0

hii everybody,

I have a weird problem with a program for solving sudoku puzzles. I am representing the puzzle as a list of lists of lists containing all the possibillities for a single square and my problem is that when I try to remove a single appearance of a number from a square, the number is removed from all the squares in the grid. I am using the .remove() function and I am not sure why it is behaving like that. Here is the code I am having trouble with...

def eliminate( grid, square, value ):
row = square[ 0 ]; col = square[ 1 ]
poss = grid[ row ][ col ]
if len( poss ) > 1:
poss.remove( value )
grid[ row ][ col ] = poss
# if len( poss ) == 1:
# fixValue( grid, square, poss[ 0 ] )

'square' is a tuple representing the ( row, column ) of the square
'grid' is the whole grid
'value' is the value to be removed from the possibillities for the current square
At the end when I try to print the grid all the squares are changed with the result for 'poss'
If you need other pieces of the code I'll post them here...

5
Contributors
7
Replies
8
Views
8 Years
Discussion Span
Last Post by masterofpuppets
0

>>If you need other pieces of the code I'll post them here...

Please don't. Post all your technical questions in one of the language boards. I would move this to the right place if I knew what computer language that code was written in.

0

Also, please put your code in [code]

[/code] tags next time so that the indentation is kept, as it's a crucial part of Python.

Other than that, I'm still confused what you are having a problem with. Maybe the removing of the number from the whole square has to do with a different bit of your code - say if you're calling this eliminate function in a loop somewhere else which is causing the error.
Please just try to rephrase your question to be a little bit clearer, thanks.

0
def eliminate( grid, square, value ):
    row = square[ 0 ]
    col = square[ 1 ]
    poss = grid[ row ][ col ]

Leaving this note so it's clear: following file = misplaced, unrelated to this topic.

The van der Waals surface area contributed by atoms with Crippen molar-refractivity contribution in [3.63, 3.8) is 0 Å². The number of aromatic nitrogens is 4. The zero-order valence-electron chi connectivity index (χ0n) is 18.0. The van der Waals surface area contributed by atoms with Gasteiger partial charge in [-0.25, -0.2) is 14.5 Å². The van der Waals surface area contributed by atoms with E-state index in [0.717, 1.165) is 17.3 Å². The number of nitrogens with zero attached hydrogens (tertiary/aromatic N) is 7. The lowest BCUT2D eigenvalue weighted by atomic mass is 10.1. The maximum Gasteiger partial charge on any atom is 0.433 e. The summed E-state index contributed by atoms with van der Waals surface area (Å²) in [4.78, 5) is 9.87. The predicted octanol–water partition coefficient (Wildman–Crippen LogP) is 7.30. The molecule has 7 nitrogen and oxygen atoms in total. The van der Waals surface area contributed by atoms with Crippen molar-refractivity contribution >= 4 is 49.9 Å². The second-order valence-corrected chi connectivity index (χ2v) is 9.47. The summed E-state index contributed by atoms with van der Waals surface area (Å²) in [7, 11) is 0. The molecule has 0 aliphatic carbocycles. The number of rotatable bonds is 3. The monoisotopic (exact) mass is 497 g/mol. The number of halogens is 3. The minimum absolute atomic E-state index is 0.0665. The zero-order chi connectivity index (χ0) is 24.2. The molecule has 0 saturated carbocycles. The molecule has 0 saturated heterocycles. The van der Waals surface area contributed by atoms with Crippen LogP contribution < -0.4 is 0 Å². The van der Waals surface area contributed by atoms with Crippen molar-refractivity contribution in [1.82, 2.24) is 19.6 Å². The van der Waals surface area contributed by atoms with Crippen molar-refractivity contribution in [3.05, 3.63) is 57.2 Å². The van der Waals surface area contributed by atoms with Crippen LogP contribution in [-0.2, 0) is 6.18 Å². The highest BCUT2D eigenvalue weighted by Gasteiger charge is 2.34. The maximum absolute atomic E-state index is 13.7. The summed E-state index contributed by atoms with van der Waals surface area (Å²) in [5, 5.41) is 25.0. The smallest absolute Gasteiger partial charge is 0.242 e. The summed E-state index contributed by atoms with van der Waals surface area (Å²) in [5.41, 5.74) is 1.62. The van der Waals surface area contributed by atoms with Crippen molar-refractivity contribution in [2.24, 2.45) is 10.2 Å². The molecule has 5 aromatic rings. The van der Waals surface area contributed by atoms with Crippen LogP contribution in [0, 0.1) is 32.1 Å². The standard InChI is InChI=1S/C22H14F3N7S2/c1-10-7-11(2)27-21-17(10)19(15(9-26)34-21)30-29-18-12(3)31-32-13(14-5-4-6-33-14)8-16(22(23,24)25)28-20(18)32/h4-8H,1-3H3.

if len( poss ) > 1:
        poss.remove( value )
    grid[ row ][ col ] = poss
    # if len( poss ) == 1:
    # fixValue( grid, square, poss[ 0 ] )

I think i got the indentation right :P

And can you do a printout of what the list 'grid' looks like? That might be able to help, just one grid though. Not every one.

0

when I try to remove a single appearance of a number from a square, the number is removed from all the squares in the grid

Generally that means that you are not declaring a list of independent lists but a list of references to the same list. Show us how you are creating "grid", and/or loop through and print id(this_sub_list) and see if the addresses are the same.

##---  This declares a 3X5 list and prints the memory address
grid = []
for j in range(0, 3):
   grid.append([ [] for x in range(5) ])
print grid

for j in range(0, 3):
   for k in range(0, 5):
      print id(grid[j][k])

Edit: Based on shadwickman's post, you probably did something like

##--- declare a 1X3 list for testing
grid = []
sub = []
for j in range(0, 3):
   grid.append(sub)
print grid

for j in range(0, 3):
   print id(grid[j])     ## they are all the same
0

Ah, good point, I hadn't thought of that. This illustrates what woooee means:

>>> a = b = []
>>> a.append('hi')
>>> a.append('world!')
>>> a
['hi', 'world!']
>>> b.remove('hi')
>>> b
['world!']
>>> a
['world!']
>>> id(a) == id(b)  # same address in memory
True

They both refer to the same list because of the way they were declared ( a = b = [] ), so both names are actually for only one list.

0

Thanks for the replies guys. As you mentioned the problem was that all the elements in the 'grid' list had the same id, because instead of adding the numbers 1-9 to a list and then in the 'grid' list, I added a list that contained the numbers 1-9, e.g. tmp = [ 1, 2, 3, 4, 5, 6, 7, 8, 9 ]
Thanks a lot for your help :)

This question has already been answered. Start a new discussion instead.
Have something to contribute to this discussion? Please be thoughtful, detailed and courteous, and be sure to adhere to our posting rules.